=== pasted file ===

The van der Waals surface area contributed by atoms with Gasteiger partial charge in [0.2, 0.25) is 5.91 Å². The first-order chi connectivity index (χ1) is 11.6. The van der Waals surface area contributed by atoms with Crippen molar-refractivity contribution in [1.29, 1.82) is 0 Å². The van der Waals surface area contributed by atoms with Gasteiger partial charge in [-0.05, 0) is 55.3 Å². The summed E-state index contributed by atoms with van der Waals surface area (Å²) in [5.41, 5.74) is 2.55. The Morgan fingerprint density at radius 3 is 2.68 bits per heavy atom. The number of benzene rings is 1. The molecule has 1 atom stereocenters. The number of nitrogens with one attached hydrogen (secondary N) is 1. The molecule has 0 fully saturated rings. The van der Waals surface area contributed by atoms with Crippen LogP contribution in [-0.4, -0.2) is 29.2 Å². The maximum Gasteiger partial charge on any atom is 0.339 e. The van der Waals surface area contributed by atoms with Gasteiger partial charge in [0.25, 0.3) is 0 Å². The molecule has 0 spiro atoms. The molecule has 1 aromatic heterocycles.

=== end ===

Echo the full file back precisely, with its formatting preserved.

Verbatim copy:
The van der Waals surface area contributed by atoms with Gasteiger partial charge in [0.2, 0.25) is 5.91 Å². The first-order chi connectivity index (χ1) is 11.6. The van der Waals surface area contributed by atoms with Crippen molar-refractivity contribution in [1.29, 1.82) is 0 Å². The van der Waals surface area contributed by atoms with Gasteiger partial charge in [-0.05, 0) is 55.3 Å². The summed E-state index contributed by atoms with van der Waals surface area (Å²) in [5.41, 5.74) is 2.55. The Morgan fingerprint density at radius 3 is 2.68 bits per heavy atom. The number of benzene rings is 1. The molecule has 1 atom stereocenters. The number of nitrogens with one attached hydrogen (secondary N) is 1. The molecule has 0 fully saturated rings. The van der Waals surface area contributed by atoms with Crippen LogP contribution in [-0.4, -0.2) is 29.2 Å². The maximum Gasteiger partial charge on any atom is 0.339 e. The van der Waals surface area contributed by atoms with Gasteiger partial charge in [0.25, 0.3) is 0 Å². The molecule has 0 spiro atoms. The molecule has 1 aromatic heterocycles.